In 1848, the first expedition to find John Franklin left London. McClure was First Lieutenant aboard the Enterprise, one of the two ships of the expedition led by Sir James Clark Ross, who was sailing aboard the Investigator. The ships were caught in the ice in Lancaster Sound. Ross then took sledges and went in search of Franklin but McClure, who was ill, did not go with him. Without knowing it, Ross was on the right track by going south into Prince Regent Inlet but he did not go far enough. After having spent the winter in Lancaster Sound, the two ships got as far as Baffin Bay. The expedition finally returned to England without any information on Franklin.
In 1850, McClure's third expedition had to get to the Arctic by sailing east after crossing Bering Strait. Richard Collinson, head of the expedition, was on the Enterprise this time, and McClure was in command of the Investigator. The two ships were to meet in Honolulu but Collinson left there before McClure arrived. Intending to meet him, McClure took a shortcut through the Aleutian Islands and arrived at Bering Strait, where Collinson had not been seen. Still thinking that the Enterprise was ahead of him, McClure continued northeast. He reached Banks Island and almost immediately found Prince of Wales Strait between Banks Island and Victoria Island. He sailed into the strait before becoming caught in the ice. During the winter, eager to learn where this strait led, he explored by sledge and discovered that it led to a strait later called Viscount Melville. "Can it be possible that this water communicates with Barrow's Strait, and shall prove to be the long-sought North-west Passage?" he wrote in his journal. The following spring, before leaving this strait, he left an account of his exploits, dated April 21, 1851, on Banks Island. This account would be found in 1917 by Vilhjalmur Stefansson. When daylight returned, the crew searched Banks and Victoria islands for Franklin.
When he could finally extricate himself from the ice, McClure retraced his steps and went up the west coast of Banks Island to double-check what he had found. He entered the strait that bears his name today. The shifting ice again forced him to winter in a bay, which he called Mercy because it allowed him to escape ice pressure. He would never get his ship out of Mercy Bay, however.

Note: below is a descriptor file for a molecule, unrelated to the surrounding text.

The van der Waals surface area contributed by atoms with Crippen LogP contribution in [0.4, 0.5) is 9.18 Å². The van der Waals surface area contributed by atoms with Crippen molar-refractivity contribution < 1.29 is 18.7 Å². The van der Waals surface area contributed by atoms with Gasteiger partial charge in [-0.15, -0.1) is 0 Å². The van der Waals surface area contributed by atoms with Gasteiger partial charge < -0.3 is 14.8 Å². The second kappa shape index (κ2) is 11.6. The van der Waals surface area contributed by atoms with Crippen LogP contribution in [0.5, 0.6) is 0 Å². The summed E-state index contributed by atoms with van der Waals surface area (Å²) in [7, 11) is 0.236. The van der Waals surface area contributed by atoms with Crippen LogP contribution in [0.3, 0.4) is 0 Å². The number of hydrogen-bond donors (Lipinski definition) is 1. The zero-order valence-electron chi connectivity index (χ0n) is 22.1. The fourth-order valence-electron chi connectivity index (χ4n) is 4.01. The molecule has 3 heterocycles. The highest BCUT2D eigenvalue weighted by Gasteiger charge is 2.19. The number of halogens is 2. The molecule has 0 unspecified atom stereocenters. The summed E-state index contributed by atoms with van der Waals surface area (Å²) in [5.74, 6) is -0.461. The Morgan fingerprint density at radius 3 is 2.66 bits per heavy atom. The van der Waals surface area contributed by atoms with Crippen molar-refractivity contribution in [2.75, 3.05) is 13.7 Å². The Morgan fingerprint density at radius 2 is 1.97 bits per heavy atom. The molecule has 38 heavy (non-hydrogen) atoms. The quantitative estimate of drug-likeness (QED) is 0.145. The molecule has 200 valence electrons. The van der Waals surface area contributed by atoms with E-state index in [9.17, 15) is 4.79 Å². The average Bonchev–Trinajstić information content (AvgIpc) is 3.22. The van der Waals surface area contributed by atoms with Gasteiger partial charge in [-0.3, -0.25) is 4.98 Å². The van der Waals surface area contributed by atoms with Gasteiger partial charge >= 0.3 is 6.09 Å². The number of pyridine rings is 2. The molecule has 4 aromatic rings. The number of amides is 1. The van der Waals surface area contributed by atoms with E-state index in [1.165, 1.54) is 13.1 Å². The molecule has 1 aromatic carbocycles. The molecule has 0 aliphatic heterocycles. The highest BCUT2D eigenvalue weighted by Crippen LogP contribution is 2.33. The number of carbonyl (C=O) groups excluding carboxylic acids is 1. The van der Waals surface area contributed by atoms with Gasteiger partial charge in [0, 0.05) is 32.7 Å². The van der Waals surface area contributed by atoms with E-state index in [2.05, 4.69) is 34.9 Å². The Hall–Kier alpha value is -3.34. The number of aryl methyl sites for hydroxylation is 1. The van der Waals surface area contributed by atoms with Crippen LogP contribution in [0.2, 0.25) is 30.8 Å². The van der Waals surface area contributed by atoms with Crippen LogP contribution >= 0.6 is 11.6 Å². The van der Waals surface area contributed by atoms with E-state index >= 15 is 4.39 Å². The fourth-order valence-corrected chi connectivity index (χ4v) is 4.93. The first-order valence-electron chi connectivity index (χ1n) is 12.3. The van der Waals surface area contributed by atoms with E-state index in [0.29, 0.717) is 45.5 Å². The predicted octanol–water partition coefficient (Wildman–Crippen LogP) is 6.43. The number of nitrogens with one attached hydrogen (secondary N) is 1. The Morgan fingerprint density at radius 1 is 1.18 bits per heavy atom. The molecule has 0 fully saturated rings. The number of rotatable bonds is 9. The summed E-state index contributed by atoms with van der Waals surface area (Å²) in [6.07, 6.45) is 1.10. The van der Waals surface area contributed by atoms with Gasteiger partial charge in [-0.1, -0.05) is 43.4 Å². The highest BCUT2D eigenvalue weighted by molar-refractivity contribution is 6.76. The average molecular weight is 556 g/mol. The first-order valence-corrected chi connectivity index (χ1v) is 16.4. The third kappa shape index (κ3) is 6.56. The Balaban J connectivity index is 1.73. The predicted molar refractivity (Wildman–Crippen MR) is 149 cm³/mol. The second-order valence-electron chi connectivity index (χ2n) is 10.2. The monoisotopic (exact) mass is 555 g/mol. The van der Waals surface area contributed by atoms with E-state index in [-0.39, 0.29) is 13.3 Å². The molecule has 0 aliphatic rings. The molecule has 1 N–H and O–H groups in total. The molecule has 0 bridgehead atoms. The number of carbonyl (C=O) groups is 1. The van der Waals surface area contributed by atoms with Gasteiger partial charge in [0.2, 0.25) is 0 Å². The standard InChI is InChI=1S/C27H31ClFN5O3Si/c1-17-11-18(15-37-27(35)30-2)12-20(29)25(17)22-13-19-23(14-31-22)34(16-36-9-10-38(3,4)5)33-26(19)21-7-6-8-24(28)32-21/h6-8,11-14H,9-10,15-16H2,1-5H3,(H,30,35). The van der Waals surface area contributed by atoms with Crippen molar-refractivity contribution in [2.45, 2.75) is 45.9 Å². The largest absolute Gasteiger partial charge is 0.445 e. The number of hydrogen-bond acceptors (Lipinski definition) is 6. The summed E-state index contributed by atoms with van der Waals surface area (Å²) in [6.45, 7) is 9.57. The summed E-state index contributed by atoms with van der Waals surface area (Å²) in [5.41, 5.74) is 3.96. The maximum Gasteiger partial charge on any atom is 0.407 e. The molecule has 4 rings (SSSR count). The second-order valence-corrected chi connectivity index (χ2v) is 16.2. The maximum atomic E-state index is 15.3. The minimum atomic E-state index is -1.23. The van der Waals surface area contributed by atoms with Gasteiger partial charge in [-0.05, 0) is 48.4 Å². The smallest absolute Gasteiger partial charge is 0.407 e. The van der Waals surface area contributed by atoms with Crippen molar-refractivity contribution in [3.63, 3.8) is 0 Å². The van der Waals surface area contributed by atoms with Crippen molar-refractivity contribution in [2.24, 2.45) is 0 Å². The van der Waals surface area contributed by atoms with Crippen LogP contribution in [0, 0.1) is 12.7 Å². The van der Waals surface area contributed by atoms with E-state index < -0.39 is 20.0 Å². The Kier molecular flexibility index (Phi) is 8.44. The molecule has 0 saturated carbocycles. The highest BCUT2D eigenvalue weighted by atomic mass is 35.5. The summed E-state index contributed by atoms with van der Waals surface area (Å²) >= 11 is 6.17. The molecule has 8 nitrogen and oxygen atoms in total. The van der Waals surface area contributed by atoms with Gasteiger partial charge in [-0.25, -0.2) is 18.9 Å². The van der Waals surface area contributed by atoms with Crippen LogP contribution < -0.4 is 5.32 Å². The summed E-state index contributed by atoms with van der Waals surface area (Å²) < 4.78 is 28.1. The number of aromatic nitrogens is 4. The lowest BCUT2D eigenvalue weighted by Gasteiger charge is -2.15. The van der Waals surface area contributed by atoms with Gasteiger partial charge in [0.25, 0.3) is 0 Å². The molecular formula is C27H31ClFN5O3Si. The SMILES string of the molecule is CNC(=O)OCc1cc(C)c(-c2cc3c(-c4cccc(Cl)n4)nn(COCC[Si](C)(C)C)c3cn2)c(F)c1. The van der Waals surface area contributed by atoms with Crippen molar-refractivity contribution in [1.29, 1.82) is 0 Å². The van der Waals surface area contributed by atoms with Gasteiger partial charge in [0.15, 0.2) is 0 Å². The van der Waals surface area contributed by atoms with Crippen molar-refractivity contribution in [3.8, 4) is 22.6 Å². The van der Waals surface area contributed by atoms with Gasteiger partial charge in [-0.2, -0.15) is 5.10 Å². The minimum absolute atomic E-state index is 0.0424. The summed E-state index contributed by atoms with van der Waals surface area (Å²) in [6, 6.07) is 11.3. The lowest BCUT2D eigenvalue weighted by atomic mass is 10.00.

In the spring of 1852, McClure reached Winter Harbour, on Melville Island, by sledge. He found the writing that Parry had carved on a stone in 1819. McClure left a message giving his ship's location. One year later, Henry Kellett, commander of the Resolute, one of the ships in Sir Edward Belcher's expedition, read this message and sent one of his lieutenants, Bedford Pim, on foot across the ice to look for this ship. Pim found the Investigator as well as McClure and his men, who were suffering from malnutrition and scurvy.
McClure was walking on the ice with an officer, close to the ship, "[w]hen within about two hundred yards of us, this strange figure threw up his arms, and made gesticulations ressembling those used by Esquimaux, besides shouting, at the top of his voice, words which, from the wind and intense excitement of the moment, sounded like a wild screech; and this brought us both fairly to a stand-still. The stranger came quietly on, and we saw that his face was black as ebony, and really at the moment we might be pardoned for wondering whether he was a denizen of this or the other world, [...] as it was, we gallantly stood our ground, and had the skies fallen upon us, we could hardly have been more astonished than when the dark faced stranger called out, 'I'm Lieutenant Pim, late of the "Herald", and now in the "Resolute". Captain Kellett is in her at Dealy Island!,'